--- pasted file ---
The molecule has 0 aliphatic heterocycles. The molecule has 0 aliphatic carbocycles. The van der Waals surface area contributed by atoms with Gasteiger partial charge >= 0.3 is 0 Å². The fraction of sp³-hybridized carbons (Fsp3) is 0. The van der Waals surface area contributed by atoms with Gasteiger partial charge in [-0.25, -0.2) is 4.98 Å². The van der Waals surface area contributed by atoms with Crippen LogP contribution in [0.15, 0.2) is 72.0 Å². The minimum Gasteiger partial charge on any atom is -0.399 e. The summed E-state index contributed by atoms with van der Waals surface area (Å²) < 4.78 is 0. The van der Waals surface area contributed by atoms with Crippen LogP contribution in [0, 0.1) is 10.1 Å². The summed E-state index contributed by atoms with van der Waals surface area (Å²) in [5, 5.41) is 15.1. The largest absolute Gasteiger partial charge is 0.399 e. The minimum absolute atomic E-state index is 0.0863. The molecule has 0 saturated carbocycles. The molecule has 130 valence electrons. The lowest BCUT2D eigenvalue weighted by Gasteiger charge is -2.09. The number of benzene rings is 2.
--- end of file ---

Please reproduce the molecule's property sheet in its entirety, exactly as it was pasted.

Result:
The molecule has 0 aliphatic heterocycles. The molecule has 0 aliphatic carbocycles. The van der Waals surface area contributed by atoms with Gasteiger partial charge >= 0.3 is 0 Å². The fraction of sp³-hybridized carbons (Fsp3) is 0. The van der Waals surface area contributed by atoms with Gasteiger partial charge in [-0.25, -0.2) is 4.98 Å². The van der Waals surface area contributed by atoms with Crippen LogP contribution in [0.15, 0.2) is 72.0 Å². The minimum Gasteiger partial charge on any atom is -0.399 e. The summed E-state index contributed by atoms with van der Waals surface area (Å²) < 4.78 is 0. The van der Waals surface area contributed by atoms with Crippen LogP contribution in [0, 0.1) is 10.1 Å². The summed E-state index contributed by atoms with van der Waals surface area (Å²) in [5, 5.41) is 15.1. The largest absolute Gasteiger partial charge is 0.399 e. The minimum absolute atomic E-state index is 0.0863. The molecule has 0 saturated carbocycles. The molecule has 130 valence electrons. The lowest BCUT2D eigenvalue weighted by Gasteiger charge is -2.09. The number of benzene rings is 2.